HomeEntertainmentThese ‘Deadliest Catch’ Stars Aren’t Just Hauling Crab, They’re Making Whiskey on Board Too

These ‘Deadliest Catch’ Stars Aren’t Just Hauling Crab, They’re Making Whiskey on Board Too

by Michael Freeman
(Photo by Mike Coppola/Getty Images)

When you think about Deadliest Catch, you understandably imagine boats taking home tons of crab. What you may not think of is the fact some of them are bringing back whiskey they made onboard.

KING 5 reports Fremont Mischief Distillery gives captains whiskey barrels to bring on their trips. “We just put it right up in the bow and let the boat do the rest of the work,” Josh Harris said. “The hardest part about the whiskey is not getting into it after a bad day of fishing,” added Casey McManus.

Jokes aside, McManus goes into detail about how the deal is mutually beneficial. “It turns out the barrels of whiskey need to be rolled once a month to get the flavor of the barrels in the whiskey. Well on a boat you don’t have to roll it because the boat’s constantly doing this, especially in the Bering Sea, we’re going over 30 and 40, 50-foot waves all year round, you multiply that by two to three years on a boat ride, that’s why it’s ‘Storm Tossed.'”

The Cornelia Marie, The Northwestern, The Wizard, and The Brenna A all house whiskey barrels for their trips. What makes it particularly interesting is the taste differs from ship to ship since each encounters different kinds of waters.

Fresmont Mischief co-owner Mike Sherlock used to fish before making spirits. Because of that, the causes his company supports are all sea-related. Profits from ‘Storm Tossed’ rye go to The Sea Scouts and the Seattle Fisherman’s Memorial. Josh Harris is also a fan, saying “In 2013 we started this program to help people. Any opportunity we can get to help people, help different causes, use that star power I guess you would say, to make a difference.”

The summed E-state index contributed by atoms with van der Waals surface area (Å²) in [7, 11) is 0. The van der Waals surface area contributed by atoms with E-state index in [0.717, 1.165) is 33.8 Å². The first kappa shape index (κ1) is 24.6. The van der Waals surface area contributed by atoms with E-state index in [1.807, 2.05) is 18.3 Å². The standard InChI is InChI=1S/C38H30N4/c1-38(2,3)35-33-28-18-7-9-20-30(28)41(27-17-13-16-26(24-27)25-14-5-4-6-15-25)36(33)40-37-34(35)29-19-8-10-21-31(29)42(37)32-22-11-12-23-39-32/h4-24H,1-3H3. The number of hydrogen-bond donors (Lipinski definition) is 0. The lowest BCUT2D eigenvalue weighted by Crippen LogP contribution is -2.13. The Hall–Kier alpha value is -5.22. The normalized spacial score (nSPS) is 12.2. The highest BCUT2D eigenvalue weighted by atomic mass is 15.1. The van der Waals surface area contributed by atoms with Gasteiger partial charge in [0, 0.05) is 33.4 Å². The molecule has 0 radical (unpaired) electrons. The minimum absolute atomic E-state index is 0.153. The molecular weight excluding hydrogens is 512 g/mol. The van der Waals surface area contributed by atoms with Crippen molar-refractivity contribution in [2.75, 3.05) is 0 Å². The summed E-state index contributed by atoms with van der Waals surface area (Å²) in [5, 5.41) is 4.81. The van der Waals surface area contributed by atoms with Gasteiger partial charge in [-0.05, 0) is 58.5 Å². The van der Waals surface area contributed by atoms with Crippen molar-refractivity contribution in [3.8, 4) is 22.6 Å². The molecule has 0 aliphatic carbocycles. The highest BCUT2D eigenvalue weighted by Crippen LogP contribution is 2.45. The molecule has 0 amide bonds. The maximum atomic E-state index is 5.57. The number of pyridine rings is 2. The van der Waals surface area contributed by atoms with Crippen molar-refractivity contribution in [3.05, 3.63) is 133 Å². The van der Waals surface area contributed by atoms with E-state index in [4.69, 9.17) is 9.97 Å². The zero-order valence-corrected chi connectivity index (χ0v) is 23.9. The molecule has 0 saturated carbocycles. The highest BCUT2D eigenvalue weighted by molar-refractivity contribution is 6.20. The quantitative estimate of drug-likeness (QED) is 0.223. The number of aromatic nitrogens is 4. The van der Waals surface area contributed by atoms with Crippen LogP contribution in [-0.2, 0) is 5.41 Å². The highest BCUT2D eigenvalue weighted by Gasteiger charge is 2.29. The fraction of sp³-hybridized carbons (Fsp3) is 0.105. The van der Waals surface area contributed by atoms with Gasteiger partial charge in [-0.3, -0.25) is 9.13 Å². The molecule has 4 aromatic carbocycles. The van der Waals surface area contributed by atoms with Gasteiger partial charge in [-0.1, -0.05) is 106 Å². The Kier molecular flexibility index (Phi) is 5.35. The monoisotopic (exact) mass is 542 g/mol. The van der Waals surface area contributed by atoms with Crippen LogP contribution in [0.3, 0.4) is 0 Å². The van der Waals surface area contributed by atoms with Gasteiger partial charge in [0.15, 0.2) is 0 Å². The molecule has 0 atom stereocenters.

Sig Hansen Recalls Surviving a Boat Fire By ‘Lying’ to Himself

Having whiskey on hand must be nice for the four ships carrying it, especially during stressful situations. One event that definitely falls under that umbrella is the fire onboard the Northwestern in 2016. According to Sig Hansen, he survived by “lying” to himself.

Talking to TV Line, Hansen admitted feeling more fear than anyone. “Honestly, I think I was more afraid than anybody. I just wanted to stay calm. We do a lot of safety programs, and they always tell you to stay calm, so I just repeated that to myself to try and believe it.”

“I think I was lying to myself, put it that way,” Hansen continued. Realizing people looked to him for leadership and he had to maintain a calm front, he kept his composure, though he was far from composed mentally. Nevertheless, he reported everything worked out fine, especially since everyone was awake when it happened.